Is Jason Isbell the John Prine of his generation?
Singer-songwriter (and former Drive-By Trucker) Jason Isbell is half John Prine’s age, but together they make for a smart bill when they arrive at the Midland. Both tend to write about characters whose lives are often overlooked: the families of those killed in action (Prine’s “Hello in There,” Isbell’s “Dress Blues”), the families of those vets who come back to fight internal wars (Prine’s “Sam Stone,” Isbell’s “Soldiers Get Strange”). And they both find humor in the darkest moments — a hapless narrator watching a relationship fall apart, for instance.
“Prine does that really well,” Isbell tells The Pitch in a phone call from the road. “I’m still working on developing humor in my music. Normally, I don’t take anything too seriously. But when I sit down to write a song, I tend to get serious. So I’m trying to figure a way to mix those two things in my music.
“My parents were really funny when I told them about these dates,” Isbell continues. “My mom said, ‘You remember when you were little, lying on a blanket and listening to John Prine?’ And I go, ‘I don’t remember that. I remember being stoned at 15 and listening to him.’ He certainly has been a constant musically.”
But comparisons with Prine don’t touch on everything there is to say about Isbell’s burgeoning career, which has landed him on Late Show With David Letterman twice in the past year (one time supporting Justin Townes Earle, another as the featured guest). In 2007, after leaving Drive-By Truckers, Isbell delivered a winning solo debut, Sirens in the Ditch. It was followed by the introduction of his new band on Jason Isbell and the 400 Unit in 2009, a studio record ornate enough to suggest his appreciation for Radiohead. For his new record, Here We Rest, he has returned to a spare, traditional sound.
This latest shift came from the songs, Isbell says. “We’d spent more time at home before recording this album. It was slow-paced, and I spent a lot of time with my family, and I started thinking about why I started playing in the first place — the gospel and the hillbilly music I listened to. I try really hard not to overthink the production.”
Still, Isbell repeatedly turns out songs with arrangements that stand as set pieces, in various styles: the country soul of “Cigarettes and Wine,” the bluesy soul of “Hurricanes and Hand Grenades” and, on the new album, a cover of Candi Staton’s B-side “Heart on a String” and the New Orleans-flavored “Never Could Believe.” These moments, along with the band’s fairly regular Meters covers in concert, reveal a comfort with the elements of American music not typically associated with white Americana acts.
This makes perfect sense to Isbell. “That was a big part of the music made here where we grew up — Aretha Franklin, Candi Staton, Wilson Pickett. I studied that stuff, and I know everybody in our band did — our bassist, Jimbo [Hart], and drummer, Chad [Gamble], in particular. Chad had an R&B band with his brother, who is an organ player, called the Gamble Brothers Band.” He adds, “As far as I’m concerned, it doesn’t get much better than Ray Charles.”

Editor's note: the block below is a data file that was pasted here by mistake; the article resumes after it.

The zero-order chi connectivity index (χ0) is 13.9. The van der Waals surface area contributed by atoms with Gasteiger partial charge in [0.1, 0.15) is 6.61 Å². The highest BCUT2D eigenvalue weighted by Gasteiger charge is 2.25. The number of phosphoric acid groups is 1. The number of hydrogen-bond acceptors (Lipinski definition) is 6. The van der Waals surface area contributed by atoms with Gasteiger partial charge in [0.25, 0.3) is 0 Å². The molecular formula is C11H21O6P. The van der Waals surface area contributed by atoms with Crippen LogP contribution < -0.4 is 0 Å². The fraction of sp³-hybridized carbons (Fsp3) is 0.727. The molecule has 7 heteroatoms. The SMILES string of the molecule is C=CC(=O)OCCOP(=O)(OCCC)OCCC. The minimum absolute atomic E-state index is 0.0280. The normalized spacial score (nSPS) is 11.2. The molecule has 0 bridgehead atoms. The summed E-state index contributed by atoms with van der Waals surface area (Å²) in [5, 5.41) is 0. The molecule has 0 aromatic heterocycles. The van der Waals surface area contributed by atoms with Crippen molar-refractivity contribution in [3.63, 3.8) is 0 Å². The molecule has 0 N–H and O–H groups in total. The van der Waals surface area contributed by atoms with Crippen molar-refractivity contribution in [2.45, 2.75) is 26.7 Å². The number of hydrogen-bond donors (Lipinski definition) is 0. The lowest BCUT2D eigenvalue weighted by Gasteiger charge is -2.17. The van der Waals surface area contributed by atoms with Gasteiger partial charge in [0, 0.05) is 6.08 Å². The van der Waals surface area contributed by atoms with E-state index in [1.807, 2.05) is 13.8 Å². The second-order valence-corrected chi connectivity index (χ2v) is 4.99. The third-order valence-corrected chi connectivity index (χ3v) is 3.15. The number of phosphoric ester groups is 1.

When Isbell opens for Prine, he performs solo, just as he started out. And though he acknowledges that his connection to the Southern rock-and-roll tradition is important to him, he sees himself fundamentally as a songwriter. “I played music before I wrote, but I’ve always written stories and poems and half-finished novels,” he says. “I might fit in more with the literary scene around Oxford, Mississippi, in the ’70s and ’80s, with folks like Barry Hannah and Larry Brown, than with the original rock-and-rollers.”
Literary influences? “Well I’m on my third time through Salman Rushdie’s Midnight’s Children, and I always go back to [Cormac] McCarthy. In fact, I’m having to go back and reread The Border Trilogy for the sake of an argument with my girlfriend [the fiddler and songwriter Amanda Shires].”
Much of Isbell’s public writing these days appears on Twitter, where he maintains an active presence. “I like the platform better than something like Facebook because I can make a statement and then sit back in the corner and listen,” he says. “I’ve probably written some things that weren’t that good of an idea. But I think it’s helped spread the word, and that’s always a good thing.”
Isbell has always spoken frankly, not shying away from his concerns about the wars overseas or the war on the poor here at home. “I feel fairly well informed, and I’m not going to write about something I don’t know about. For instance, I’m not going to write about what it’s like going to war because I haven’t been, but I will talk about the effects it has on people here at home and on the soldiers themselves. … I think people pay me for my opinion to some extent, or at least my outlook.”